Several recent reports -- including this one -- have focused on China's aggressive efforts to develop its military capabilities -- its "hard power." But there's more to the global leadership game than brute force alone. Nations that want to rise to the top of the heap must also win the hearts and minds of those they wish to dominate. A Defense Tech post, "Chinese Hospital Ship 'Peace Ark' Sets Sail For Africa," suggests our rival to the east is well aware of this dynamic:
China’s 10,000 ton hospital ship “Peace Ark” left Zhoushan Port today en route to the Gulf of Aden on its first overseas medical mission, according to a Chinese government announcement. It says the ship carries 428 “soldiers, officers and medical workers.” During its 87-day mission the ship’s medical staff will provide treatment to people in Djibouti, Kenya, Tanzania, the Seychelles and Bangladesh.
The Chinese are adept (and becoming more so) at the use of soft power in all its forms, not just economic, as this deployment makes clear. Taking a page from the U.S. Navy playbook, the hospital ship will become a major tool in China’s soft power exploits.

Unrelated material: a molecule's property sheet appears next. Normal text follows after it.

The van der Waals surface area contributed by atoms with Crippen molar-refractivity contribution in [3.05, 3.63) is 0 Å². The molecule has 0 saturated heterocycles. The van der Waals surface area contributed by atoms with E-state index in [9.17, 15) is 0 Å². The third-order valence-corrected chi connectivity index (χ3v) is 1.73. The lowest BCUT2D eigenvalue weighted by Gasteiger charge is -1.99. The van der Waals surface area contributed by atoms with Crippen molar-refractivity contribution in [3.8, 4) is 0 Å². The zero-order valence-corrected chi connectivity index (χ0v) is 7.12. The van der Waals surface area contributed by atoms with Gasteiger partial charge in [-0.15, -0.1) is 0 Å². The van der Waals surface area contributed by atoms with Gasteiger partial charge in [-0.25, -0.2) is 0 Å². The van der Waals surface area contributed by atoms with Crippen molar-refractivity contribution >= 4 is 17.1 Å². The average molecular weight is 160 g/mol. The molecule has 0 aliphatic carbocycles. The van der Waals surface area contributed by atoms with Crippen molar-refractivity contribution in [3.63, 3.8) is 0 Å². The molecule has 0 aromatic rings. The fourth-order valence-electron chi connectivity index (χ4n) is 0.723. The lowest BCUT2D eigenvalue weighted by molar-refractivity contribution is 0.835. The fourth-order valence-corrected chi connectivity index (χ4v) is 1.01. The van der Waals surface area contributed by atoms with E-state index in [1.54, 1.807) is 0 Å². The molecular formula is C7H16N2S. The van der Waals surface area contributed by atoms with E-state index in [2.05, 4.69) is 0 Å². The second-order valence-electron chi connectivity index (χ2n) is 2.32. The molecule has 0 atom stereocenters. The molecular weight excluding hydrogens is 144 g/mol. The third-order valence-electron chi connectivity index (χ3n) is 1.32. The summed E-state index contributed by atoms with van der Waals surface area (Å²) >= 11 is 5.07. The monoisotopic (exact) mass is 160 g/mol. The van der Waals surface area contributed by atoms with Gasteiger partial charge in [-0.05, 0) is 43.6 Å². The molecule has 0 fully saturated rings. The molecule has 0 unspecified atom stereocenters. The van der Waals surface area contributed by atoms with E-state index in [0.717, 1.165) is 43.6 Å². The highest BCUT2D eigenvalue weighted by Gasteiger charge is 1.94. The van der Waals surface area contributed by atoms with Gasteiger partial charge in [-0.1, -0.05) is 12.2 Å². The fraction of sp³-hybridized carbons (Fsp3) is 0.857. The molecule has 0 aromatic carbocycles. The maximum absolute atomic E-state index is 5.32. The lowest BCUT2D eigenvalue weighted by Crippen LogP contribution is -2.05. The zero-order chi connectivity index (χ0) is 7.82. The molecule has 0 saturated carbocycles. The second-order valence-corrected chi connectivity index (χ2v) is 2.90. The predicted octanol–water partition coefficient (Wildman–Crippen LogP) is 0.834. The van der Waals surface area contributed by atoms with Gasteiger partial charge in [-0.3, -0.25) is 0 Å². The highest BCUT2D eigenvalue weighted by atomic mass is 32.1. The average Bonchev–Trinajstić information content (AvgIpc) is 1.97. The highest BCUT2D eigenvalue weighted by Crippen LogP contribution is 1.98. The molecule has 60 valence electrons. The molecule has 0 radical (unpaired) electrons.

The Peace Ark’s deployment should be seen in the same light as China’s PLA Navy participating in anti-piracy patrols: maximizing the strategic and messaging value of the limited number of ships it’s able to maintain on long patrols. Undoubtedly, a major public relations campaign will follow the hospital ship’s various port calls.
Very few world navies have purpose built hospital ships and it’s rather significant that the Chinese built such a large one. That they did goes to the drivers behind China’s naval expansion. The Peace Ark is another signal that the PLA Navy is moving beyond the defending territorial claims imperative into more far ranging economic interests.
China must secure raw materials to supply its voracious economic growth, Africa is a source of many of those resources, hence the peace Ark goes to Africa. China must also worry about the safety and health of its overseas workers, thousands of which are working across the African continent